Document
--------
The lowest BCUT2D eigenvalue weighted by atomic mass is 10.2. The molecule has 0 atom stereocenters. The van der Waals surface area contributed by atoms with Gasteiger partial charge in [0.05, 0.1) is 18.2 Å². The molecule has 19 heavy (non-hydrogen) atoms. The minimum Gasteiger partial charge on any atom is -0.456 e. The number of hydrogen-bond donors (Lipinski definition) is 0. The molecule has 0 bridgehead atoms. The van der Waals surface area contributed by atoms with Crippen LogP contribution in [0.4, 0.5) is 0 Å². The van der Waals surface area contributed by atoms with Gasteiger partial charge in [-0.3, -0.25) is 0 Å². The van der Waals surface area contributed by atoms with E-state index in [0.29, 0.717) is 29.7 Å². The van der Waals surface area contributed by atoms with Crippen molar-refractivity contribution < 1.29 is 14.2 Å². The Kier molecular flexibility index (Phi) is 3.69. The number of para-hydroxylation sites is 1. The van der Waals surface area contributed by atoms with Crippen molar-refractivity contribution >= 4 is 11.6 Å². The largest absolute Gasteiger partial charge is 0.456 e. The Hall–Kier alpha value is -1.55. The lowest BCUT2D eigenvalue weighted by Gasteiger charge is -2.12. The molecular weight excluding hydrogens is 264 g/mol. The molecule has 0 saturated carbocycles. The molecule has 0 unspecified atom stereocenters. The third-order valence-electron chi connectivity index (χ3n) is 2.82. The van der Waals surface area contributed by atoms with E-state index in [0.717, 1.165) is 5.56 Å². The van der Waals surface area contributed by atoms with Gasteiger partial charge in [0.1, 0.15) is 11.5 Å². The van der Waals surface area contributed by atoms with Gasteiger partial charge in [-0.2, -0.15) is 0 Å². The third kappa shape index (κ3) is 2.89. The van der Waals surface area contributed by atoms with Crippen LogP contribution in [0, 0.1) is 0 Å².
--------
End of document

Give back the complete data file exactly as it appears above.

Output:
The lowest BCUT2D eigenvalue weighted by atomic mass is 10.2. The molecule has 0 atom stereocenters. The van der Waals surface area contributed by atoms with Gasteiger partial charge in [0.05, 0.1) is 18.2 Å². The molecule has 19 heavy (non-hydrogen) atoms. The minimum Gasteiger partial charge on any atom is -0.456 e. The number of hydrogen-bond donors (Lipinski definition) is 0. The molecule has 0 bridgehead atoms. The van der Waals surface area contributed by atoms with Crippen LogP contribution in [0.4, 0.5) is 0 Å². The van der Waals surface area contributed by atoms with Gasteiger partial charge in [-0.3, -0.25) is 0 Å². The van der Waals surface area contributed by atoms with E-state index in [0.29, 0.717) is 29.7 Å². The van der Waals surface area contributed by atoms with Crippen molar-refractivity contribution < 1.29 is 14.2 Å². The Kier molecular flexibility index (Phi) is 3.69. The number of para-hydroxylation sites is 1. The van der Waals surface area contributed by atoms with Crippen molar-refractivity contribution >= 4 is 11.6 Å². The largest absolute Gasteiger partial charge is 0.456 e. The Hall–Kier alpha value is -1.55. The lowest BCUT2D eigenvalue weighted by Gasteiger charge is -2.12. The molecular weight excluding hydrogens is 264 g/mol. The molecule has 0 saturated carbocycles. The molecule has 0 unspecified atom stereocenters. The third-order valence-electron chi connectivity index (χ3n) is 2.82. The van der Waals surface area contributed by atoms with E-state index in [0.717, 1.165) is 5.56 Å². The van der Waals surface area contributed by atoms with Gasteiger partial charge in [0.1, 0.15) is 11.5 Å². The van der Waals surface area contributed by atoms with Gasteiger partial charge in [-0.2, -0.15) is 0 Å². The third kappa shape index (κ3) is 2.89. The van der Waals surface area contributed by atoms with Crippen LogP contribution in [0, 0.1) is 0 Å².